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Escapades at the World Economic Forum

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This article is an extended excerpt from Professor Arthur Mutambara’s upcoming book: In Search of the Elusive Zimbabwean Dream: Volume 3.

What is the unique value proposition of the World Economic Forum (WEF)? Who gets to attend and why?

What are the learning and intellectual growth opportunities for young people who become WEF Young Global Leaders (YGLs)?

What are some of the inside stories, teachable moments, and leadership insights from the WEF annual meeting at Davos, Switzerland and other WEF events in China, India and Africa?

President Robert Mugabe once gate-crushed the WEF on Africa event in Tanzania. Fact or fiction? What exactly happened?

For answers to these questions and many more read the following:

Becoming a WEF Young Global Leader

As explained in Volume 2 of this series of memoirs, on 11 January 2007, I am nominated and accorded the World Economic Forum’s (WEF) Young Global Leader (YGL) status. WEF is an independent international organisation committed to improving the state of the world by engaging business, political, academic and other leaders of society to shape global, regional and industry agendas.

Founded by Professor Klaus Schwab, it is incorporated as a not-for-profit foundation in 1971, headquartered in Geneva, Switzerland.

The YGL forum is a diverse multi-stakeholder community of the world’s most outstanding leaders who commit a portion of their time to jointly shaping a better future and thereby improving the state of the world.

It was created in 2004 by Schwab, the WEF Founder and Executive Chairman, as an independent foundation working in close partnership with the WEF. I am a WEF Young Global Leader from 2007 to 2013, and I attend WEF events in Europe, China, India, the United States and Africa.

Of immense importance and particular significance is the Annual Meeting of WEF in Davos-Klosters, Switzerland, at the end of January each year.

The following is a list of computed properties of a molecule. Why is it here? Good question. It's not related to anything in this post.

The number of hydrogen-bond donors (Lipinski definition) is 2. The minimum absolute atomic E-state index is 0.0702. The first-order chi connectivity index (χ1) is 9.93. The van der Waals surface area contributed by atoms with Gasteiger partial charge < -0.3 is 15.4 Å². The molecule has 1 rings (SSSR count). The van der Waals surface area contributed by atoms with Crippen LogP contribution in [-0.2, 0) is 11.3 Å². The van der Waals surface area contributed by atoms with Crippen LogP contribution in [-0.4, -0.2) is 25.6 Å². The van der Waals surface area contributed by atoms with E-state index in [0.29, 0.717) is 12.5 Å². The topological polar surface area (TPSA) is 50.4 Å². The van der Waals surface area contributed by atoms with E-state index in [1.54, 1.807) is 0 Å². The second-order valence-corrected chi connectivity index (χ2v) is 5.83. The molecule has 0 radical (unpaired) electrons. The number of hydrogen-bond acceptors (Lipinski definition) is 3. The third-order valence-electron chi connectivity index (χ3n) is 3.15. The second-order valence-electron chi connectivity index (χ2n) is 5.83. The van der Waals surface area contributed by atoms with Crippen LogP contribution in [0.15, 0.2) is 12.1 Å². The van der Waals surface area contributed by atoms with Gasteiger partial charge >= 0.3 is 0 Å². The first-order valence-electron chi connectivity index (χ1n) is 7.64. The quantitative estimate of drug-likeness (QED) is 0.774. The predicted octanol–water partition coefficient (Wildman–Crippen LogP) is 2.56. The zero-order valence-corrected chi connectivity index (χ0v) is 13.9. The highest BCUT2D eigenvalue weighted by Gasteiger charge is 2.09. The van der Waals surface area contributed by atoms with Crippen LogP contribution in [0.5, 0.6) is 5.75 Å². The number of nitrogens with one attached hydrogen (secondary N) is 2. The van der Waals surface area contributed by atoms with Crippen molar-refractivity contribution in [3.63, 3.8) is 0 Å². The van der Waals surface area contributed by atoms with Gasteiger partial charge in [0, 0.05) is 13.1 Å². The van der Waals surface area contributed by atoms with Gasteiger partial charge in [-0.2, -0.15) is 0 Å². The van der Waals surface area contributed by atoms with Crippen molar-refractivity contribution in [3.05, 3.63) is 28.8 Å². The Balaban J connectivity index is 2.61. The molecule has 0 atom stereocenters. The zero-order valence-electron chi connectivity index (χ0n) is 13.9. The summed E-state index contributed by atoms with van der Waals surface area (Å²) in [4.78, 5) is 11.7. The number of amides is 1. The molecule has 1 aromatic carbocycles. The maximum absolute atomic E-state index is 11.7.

At this meeting, global leaders from business, government, academia and civil society share insights and discuss global trends in interactive plenary sessions, intimate workshops and informal roundtables.

Davos brings together some of the world’s top policy – and decision-makers in an extraordinary atmosphere.

With Bill Gates and Bill Clinton at Davos
As Deputy Prime Minister of Zimbabwe, I attend WEF events in Davos every January in the years 2009 to 2013.

Private meetings include discussions with Prime Ministers Tony Blair and David Cameron, UK Foreign Secretary David Miliband, US Security Adviser Condoleezza Rice, President Barrack Obama‘s adviser Valerie Jarrett, former Governor of Hong Kong, Chris Patten, Bill Gates and former US President Bill Clinton, Rwanda’s President Paul Kagame, and AfDB President Donald Kaberuka.

Other interesting interactions involve artists Emma Thomson, Bono, Matt Damon and Leonardo DiCaprio.

It is the year 2010, and the World Economic Forum (WEF) Annual Meeting is being held from 27 to 31 January in Davos, Switzerland. As WEF Young Global Leaders, we have the unique opportunity of being separately addressed by Bill Gates and Bill Clinton.

In his address, Bill Gates speaks about the Microsoft story but spends more time on his new passion – global health.

In particular, he talks about the fight against malaria. He delves into the science and technology behind the push to eradicate malaria parasites. In his view, malaria is an overly complex disease, and we must understand the aetiology and resistance.

‘Do you do mass test and treat, do you do mass drug administration,’ he muses. Bill Gates basks in the complexity of the disease itself – how the various species of plasmodia morph and change and evade easy elimination – and the multifaceted way it must be fought.

During the question and answer session, I ask him about his own story: ‘Bill, I understand you dropped out of Harvard in your second year of studying Physics. How did you manage the risks involved? If it were me in your situation, the entire village would stone me, saying: “Arthur you have an opportunity to go to Oxford University but drop out.

How dare you?”’ Bill laughs and says: ‘I did not take that much of a risk. I spoke to my Professors at Harvard, and they encouraged me. They said: “Pursue your dreams. Go and form your company and blossom. However, if you run into difficulties and things do not work out, come back to Harvard and we will help you continue with your studies and earn your degree.”

You see, it was not as risky as you think!’

I am totally but pleasantly astonished. This is how it should be. The education system must mitigate and minimise the risks that bright students take as they pursue their dreams and become entrepreneurs.

This is part of the genius of the US academic system, which is based on credits, which one can complete in their own time frame.

I contrast this with the English system, such as we have in Zimbabwe, where you are withdrawn or discontinued from the academic program if you drop out or fail. Only in rare cases does one get a supplementary examination or is allowed to repeat a class.